- In Foundation's Edge, Foundation long-distance space travel is done one relatively short jump at a time, after which a ship must calculate the next jump. The calculations can take days. These "short" jumps are still hundreds of lightyears, but traveling all the way across the galaxy in one jump risks collisions with stars or other obstacles.
- The Heroes of Olympus: As a son of Hades, Nico can "shadow-travel" long distances with fair ease; however, when using this ability to transport more than himself (like, say, Hedge, Reyna, and a sixty-foot-tall-statue of Athena) back to Camp Half-Blood, he can only do it in a series of short jumps for fear of overexertion.
- In Larry Niven's Known Space universe, the puppeteer homeworld features a network of "stepping discs" (freestanding teleport pads) in pairs spanning a block or two, placed end-to-end one pace apart. The result is a sort of seven-league boots effect, allowing a traveler to circumnavigate the planet on foot in an afternoon.
- In the Mage Storms trilogy, Altra's "Jumping" is range-limited. When Altra jumps from Shonar (in Hardorn) back to Haven (in Valdemar) with Karal, it takes multiple jumps to cover the distance, which makes Karal's resulting Teleportation Sickness worse than normal. The exact reason for the limit isn't spelled out, but is implied to be due to Altra stepping physically into the plane of mage-energy to jump—as the Mage Storms get worse, his range decreases.
- During the climax of the Star Trek novel Memory Prime, Kirk, Spock and a couple of other characters use portable transporter pads to chase an assassin down into the heart of an asteroid, jumping less than a hundred meters each time from sealed gas pocket to sealed gas pocket.
- In Spacecraft: 2000 to 2100 A.D., sometimes starships must take long interstellar journeys; for example, from Earth to Arcturus (about 40 light years). The ship jumps as far as it can using its Warp Generator, then must take a rest to recharge its Generator before it can jump again.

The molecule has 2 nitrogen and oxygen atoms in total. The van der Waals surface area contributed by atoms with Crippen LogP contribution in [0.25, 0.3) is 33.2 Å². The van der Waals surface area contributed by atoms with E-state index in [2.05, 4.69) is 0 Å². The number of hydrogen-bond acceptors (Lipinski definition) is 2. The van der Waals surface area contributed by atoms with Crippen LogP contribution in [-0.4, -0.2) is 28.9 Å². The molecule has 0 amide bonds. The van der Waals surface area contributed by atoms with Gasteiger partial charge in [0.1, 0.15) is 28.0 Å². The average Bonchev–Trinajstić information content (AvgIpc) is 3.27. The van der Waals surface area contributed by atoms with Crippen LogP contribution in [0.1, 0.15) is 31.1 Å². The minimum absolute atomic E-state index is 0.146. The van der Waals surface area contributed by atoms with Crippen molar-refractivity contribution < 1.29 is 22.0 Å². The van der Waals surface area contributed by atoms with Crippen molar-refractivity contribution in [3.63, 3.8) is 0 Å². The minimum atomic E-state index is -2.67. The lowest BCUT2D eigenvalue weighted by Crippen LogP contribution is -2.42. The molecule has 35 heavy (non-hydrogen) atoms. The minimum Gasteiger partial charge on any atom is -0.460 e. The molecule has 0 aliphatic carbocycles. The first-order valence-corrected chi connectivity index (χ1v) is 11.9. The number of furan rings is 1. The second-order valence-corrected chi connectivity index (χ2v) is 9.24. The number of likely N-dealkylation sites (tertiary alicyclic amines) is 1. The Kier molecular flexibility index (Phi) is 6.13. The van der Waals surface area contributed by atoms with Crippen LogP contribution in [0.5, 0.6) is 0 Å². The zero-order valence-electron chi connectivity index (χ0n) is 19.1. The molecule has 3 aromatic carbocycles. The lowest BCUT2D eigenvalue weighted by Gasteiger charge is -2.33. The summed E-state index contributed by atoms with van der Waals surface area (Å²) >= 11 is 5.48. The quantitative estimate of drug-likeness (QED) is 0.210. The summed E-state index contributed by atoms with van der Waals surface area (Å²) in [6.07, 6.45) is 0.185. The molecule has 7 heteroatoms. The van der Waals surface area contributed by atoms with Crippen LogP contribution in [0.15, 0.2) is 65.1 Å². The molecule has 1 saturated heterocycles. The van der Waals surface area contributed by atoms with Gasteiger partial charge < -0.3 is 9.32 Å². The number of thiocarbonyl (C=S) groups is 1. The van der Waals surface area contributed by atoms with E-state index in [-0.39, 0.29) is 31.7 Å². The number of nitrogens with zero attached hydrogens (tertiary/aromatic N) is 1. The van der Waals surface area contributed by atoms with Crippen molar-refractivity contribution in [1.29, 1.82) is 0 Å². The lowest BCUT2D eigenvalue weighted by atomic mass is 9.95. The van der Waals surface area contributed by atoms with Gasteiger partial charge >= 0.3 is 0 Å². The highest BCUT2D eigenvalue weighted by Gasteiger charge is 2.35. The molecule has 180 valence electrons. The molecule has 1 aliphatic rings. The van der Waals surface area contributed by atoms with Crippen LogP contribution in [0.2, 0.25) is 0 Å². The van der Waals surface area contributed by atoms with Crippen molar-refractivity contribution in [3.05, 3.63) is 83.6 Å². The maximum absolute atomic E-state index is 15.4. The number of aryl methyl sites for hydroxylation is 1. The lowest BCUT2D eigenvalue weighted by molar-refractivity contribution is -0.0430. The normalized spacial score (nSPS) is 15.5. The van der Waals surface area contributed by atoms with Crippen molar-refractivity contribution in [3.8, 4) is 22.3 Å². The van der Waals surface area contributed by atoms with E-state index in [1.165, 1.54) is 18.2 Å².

- In Starwalker, starships do this as they travel along FTL lanes, both to accommodate their warp engines' recharge cycle and also to make sure the lane segment ahead is clear of navigational hazards.
- In The True Game, elators are capable of teleporting to anywhere they've been or can see. In one instance, Peter, the protagonist of the first trilogy and a shapeshifter capable of duplicating the other classes' powers, combines elator teleportation with a modification to his eyes to travel fast by sighting on a faraway location and teleporting to it, then sighting on his next target.
- Painstakingly justified in Vernor Vinge's The Witling; the psychic Azhiri can only safely teleport over relatively short distances on the planet's surface, because otherwise the difference in rotational velocity between their starting location and their destination would result in a very nasty splat (or the traveler could simply be shot up into low orbit). They mitigate this by teleporting between pools of water, which cushions the impact, but they are still limited in distance, so long trips are done in a series of jumps between checkpoints. Before visiting the planet, some of the human characters notice clearly-artificial chains of pools visible on the planet's surface via satellite imagery, but fail to guess their purpose. Interestingly, the Azhiri actually exploit this phenomenon for combat by using it to fire rocks, water, and even high-pressure blasts of air at their enemies.
- The Zombie Knight has a couple of examples: